The two hotels below are just convenient suggestions, it is possible to find cheaper accommodations in Rome, just make sure you can make it to the meeting place.

Hotel Mediterraneo or Hotel Atlantico

Single €100.00 – Double €120.00
Including buffet breakfast, wifi and standard taxes

Room cancellation up to 48hr before
Discount code: Summer Stoic School (for phone or email reservations only). Note that rooms are locked for our use until February 4st, after which it will be first-come first-serve

Textbooks:

Delphi Complete Works of Cicero, Delphi Ancient Classics Book 23

Cicero: The Life and Times of Rome’s Greatest Politician, by Anthony Everitt, Random House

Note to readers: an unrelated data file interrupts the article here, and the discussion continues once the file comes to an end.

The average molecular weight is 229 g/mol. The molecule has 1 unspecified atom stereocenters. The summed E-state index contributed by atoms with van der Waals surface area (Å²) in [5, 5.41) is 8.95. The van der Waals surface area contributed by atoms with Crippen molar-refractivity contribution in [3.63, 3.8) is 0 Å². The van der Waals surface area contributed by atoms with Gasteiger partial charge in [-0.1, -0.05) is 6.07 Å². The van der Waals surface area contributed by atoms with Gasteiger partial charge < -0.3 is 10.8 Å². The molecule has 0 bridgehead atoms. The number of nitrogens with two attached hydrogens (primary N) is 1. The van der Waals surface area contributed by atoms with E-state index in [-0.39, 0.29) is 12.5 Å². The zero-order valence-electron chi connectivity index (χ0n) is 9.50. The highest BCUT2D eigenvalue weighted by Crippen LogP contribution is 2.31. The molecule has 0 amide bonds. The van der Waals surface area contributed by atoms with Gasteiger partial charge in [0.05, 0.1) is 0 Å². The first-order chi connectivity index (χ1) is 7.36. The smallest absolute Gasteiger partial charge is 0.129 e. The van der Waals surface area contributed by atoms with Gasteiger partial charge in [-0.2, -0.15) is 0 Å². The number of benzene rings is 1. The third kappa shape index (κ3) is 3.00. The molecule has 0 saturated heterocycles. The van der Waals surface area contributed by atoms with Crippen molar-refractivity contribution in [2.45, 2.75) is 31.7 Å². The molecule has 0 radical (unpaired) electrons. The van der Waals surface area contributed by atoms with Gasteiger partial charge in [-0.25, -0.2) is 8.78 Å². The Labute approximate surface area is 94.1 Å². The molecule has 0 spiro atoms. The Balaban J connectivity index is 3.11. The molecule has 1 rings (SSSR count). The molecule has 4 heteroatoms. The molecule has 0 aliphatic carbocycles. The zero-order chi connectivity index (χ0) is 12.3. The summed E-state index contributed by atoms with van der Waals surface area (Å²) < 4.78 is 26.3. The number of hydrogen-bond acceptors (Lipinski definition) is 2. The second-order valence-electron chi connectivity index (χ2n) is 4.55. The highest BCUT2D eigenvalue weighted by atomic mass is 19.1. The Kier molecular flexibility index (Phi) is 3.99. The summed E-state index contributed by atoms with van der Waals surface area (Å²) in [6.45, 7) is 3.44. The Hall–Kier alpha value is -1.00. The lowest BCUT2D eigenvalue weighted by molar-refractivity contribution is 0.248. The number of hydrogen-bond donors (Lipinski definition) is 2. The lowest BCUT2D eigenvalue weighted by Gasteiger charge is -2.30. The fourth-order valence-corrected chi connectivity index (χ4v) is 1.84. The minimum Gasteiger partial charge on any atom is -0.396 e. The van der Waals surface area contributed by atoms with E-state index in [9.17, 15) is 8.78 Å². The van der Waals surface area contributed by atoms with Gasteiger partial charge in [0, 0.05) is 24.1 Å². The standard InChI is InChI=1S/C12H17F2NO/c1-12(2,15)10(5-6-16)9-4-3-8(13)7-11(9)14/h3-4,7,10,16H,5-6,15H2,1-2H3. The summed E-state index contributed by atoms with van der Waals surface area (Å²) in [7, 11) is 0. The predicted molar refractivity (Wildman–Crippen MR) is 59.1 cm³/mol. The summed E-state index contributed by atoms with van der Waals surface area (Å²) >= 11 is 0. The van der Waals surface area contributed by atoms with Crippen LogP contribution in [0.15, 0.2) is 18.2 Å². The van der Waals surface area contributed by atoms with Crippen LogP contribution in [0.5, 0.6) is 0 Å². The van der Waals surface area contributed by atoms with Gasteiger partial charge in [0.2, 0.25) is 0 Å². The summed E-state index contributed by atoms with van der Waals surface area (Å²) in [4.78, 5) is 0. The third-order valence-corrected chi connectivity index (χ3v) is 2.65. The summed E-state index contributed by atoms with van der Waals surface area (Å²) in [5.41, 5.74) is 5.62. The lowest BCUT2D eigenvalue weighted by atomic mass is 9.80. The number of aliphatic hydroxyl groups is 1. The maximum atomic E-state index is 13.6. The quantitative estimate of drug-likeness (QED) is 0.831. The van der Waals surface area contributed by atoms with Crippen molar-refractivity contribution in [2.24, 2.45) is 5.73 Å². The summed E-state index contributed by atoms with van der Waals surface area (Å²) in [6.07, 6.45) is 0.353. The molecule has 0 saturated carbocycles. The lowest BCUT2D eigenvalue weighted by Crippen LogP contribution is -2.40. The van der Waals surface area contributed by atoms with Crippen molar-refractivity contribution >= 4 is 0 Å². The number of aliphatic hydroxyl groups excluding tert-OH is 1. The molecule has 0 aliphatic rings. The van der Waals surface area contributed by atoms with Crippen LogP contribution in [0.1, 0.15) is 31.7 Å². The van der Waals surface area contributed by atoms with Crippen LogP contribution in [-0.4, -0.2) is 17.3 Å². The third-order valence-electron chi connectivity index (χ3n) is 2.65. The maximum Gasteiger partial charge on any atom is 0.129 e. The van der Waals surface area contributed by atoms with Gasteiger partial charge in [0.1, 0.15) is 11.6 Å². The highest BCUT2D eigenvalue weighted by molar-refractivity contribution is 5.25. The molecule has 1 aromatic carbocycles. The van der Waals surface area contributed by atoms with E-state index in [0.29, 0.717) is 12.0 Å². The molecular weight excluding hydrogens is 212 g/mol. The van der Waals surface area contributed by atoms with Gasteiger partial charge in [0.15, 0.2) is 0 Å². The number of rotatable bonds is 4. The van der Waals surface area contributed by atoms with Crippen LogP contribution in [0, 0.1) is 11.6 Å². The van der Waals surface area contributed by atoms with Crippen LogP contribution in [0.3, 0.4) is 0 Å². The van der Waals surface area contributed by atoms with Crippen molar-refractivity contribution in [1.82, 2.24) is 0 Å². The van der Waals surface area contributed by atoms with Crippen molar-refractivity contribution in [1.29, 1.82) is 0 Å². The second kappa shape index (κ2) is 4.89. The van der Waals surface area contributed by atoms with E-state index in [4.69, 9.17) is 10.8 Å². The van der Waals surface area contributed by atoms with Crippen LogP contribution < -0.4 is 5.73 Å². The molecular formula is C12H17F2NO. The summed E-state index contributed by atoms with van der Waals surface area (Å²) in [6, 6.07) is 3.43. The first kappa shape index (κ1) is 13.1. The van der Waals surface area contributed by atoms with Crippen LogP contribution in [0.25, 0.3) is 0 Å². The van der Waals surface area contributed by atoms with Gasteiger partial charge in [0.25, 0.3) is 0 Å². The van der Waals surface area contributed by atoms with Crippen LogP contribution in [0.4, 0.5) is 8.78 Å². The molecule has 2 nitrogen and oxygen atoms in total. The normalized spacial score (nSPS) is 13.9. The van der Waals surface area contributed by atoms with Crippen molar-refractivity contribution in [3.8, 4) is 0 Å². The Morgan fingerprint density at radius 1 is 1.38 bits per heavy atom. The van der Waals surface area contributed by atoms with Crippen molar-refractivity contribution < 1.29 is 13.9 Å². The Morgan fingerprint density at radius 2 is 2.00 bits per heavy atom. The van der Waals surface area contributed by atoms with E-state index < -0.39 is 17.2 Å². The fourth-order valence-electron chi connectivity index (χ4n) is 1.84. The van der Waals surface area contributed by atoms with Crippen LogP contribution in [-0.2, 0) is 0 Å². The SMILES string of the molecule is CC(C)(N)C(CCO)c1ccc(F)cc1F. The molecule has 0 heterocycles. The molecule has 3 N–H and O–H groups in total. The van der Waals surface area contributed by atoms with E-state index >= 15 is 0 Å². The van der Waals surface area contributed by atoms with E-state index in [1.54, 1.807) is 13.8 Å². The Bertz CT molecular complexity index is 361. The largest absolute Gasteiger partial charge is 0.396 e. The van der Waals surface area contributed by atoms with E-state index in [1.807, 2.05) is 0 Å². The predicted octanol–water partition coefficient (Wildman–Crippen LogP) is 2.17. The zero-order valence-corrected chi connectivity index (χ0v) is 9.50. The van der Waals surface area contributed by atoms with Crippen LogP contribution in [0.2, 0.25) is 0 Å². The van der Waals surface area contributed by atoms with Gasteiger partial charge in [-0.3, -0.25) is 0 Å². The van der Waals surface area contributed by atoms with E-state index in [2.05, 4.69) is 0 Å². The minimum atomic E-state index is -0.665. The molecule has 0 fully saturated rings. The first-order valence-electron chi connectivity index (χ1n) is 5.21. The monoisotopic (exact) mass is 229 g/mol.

How to Be a Stoic, by Massimo Pigliucci, Basic Books

A Handbook for New Stoics: How to Thrive in a World Out of Your Control, by Massimo Pigliucci & Gregory Lopez, The Experiment

Program:

Thursday, July 18

Arrival at the hotels in the afternoon. Suggestion: dinner after the first session, when restaurants will be open and actually serve food…

First session (7-9pm): Introduction to Stoicism. What is it? How did it come about? What is it good for? (Chapter 2 and Appendix of How to Be a Stoic)

Cicero, his time, and his relationship to Stoicism (pretty much all of Everitt’s book)

Friday, July 19

Morning session (9am-1pm, coffee, tea & snacks provided): Cicero’s De Finibus, book III: the argument in favor of Stoicism (Delphi Complete Works of Cicero)